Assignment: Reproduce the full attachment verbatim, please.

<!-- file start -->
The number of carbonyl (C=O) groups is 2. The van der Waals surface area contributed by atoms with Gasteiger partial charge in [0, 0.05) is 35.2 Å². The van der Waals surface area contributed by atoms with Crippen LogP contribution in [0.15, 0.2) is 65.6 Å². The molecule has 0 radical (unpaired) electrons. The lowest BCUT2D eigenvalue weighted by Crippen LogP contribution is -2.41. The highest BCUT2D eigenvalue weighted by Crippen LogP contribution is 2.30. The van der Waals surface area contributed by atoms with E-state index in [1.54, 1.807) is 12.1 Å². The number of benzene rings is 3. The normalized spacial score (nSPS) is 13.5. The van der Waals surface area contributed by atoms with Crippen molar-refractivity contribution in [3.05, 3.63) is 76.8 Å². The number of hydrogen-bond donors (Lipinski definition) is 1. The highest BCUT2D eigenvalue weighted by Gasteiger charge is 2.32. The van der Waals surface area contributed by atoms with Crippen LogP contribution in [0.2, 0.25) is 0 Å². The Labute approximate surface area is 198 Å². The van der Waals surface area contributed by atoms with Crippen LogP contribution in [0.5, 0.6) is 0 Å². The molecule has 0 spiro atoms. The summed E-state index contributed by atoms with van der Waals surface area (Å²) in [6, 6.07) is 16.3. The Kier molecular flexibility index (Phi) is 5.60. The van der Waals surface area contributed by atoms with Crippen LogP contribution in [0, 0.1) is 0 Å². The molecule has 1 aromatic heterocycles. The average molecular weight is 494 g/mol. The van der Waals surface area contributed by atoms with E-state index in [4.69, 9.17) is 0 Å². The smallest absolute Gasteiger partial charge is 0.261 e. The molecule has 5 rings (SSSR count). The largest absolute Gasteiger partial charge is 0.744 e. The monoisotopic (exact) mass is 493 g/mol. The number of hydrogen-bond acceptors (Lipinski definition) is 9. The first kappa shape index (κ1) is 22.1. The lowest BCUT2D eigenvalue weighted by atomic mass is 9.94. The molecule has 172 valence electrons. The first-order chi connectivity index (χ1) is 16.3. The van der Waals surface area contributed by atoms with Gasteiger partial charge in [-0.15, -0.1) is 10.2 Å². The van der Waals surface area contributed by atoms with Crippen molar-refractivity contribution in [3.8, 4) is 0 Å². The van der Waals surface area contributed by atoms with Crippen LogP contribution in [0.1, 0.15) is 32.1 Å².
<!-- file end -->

The number of carbonyl (C=O) groups is 2. The van der Waals surface area contributed by atoms with Gasteiger partial charge in [0, 0.05) is 35.2 Å². The van der Waals surface area contributed by atoms with Crippen LogP contribution in [0.15, 0.2) is 65.6 Å². The molecule has 0 radical (unpaired) electrons. The lowest BCUT2D eigenvalue weighted by Crippen LogP contribution is -2.41. The highest BCUT2D eigenvalue weighted by Crippen LogP contribution is 2.30. The van der Waals surface area contributed by atoms with E-state index in [1.54, 1.807) is 12.1 Å². The number of benzene rings is 3. The normalized spacial score (nSPS) is 13.5. The van der Waals surface area contributed by atoms with Crippen molar-refractivity contribution in [3.05, 3.63) is 76.8 Å². The number of hydrogen-bond donors (Lipinski definition) is 1. The highest BCUT2D eigenvalue weighted by Gasteiger charge is 2.32. The van der Waals surface area contributed by atoms with Crippen LogP contribution in [0.2, 0.25) is 0 Å². The Labute approximate surface area is 198 Å². The van der Waals surface area contributed by atoms with Crippen LogP contribution in [0.5, 0.6) is 0 Å². The molecule has 0 spiro atoms. The summed E-state index contributed by atoms with van der Waals surface area (Å²) in [6, 6.07) is 16.3. The Kier molecular flexibility index (Phi) is 5.60. The van der Waals surface area contributed by atoms with Crippen LogP contribution in [0, 0.1) is 0 Å². The molecule has 1 aromatic heterocycles. The average molecular weight is 494 g/mol. The van der Waals surface area contributed by atoms with E-state index in [4.69, 9.17) is 0 Å². The smallest absolute Gasteiger partial charge is 0.261 e. The molecule has 5 rings (SSSR count). The largest absolute Gasteiger partial charge is 0.744 e. The monoisotopic (exact) mass is 493 g/mol. The number of hydrogen-bond acceptors (Lipinski definition) is 9. The first kappa shape index (κ1) is 22.1. The lowest BCUT2D eigenvalue weighted by atomic mass is 9.94. The molecule has 172 valence electrons. The first-order chi connectivity index (χ1) is 16.3. The van der Waals surface area contributed by atoms with Gasteiger partial charge in [-0.15, -0.1) is 10.2 Å². The van der Waals surface area contributed by atoms with Crippen molar-refractivity contribution in [3.8, 4) is 0 Å². The van der Waals surface area contributed by atoms with Crippen LogP contribution in [0.1, 0.15) is 32.1 Å².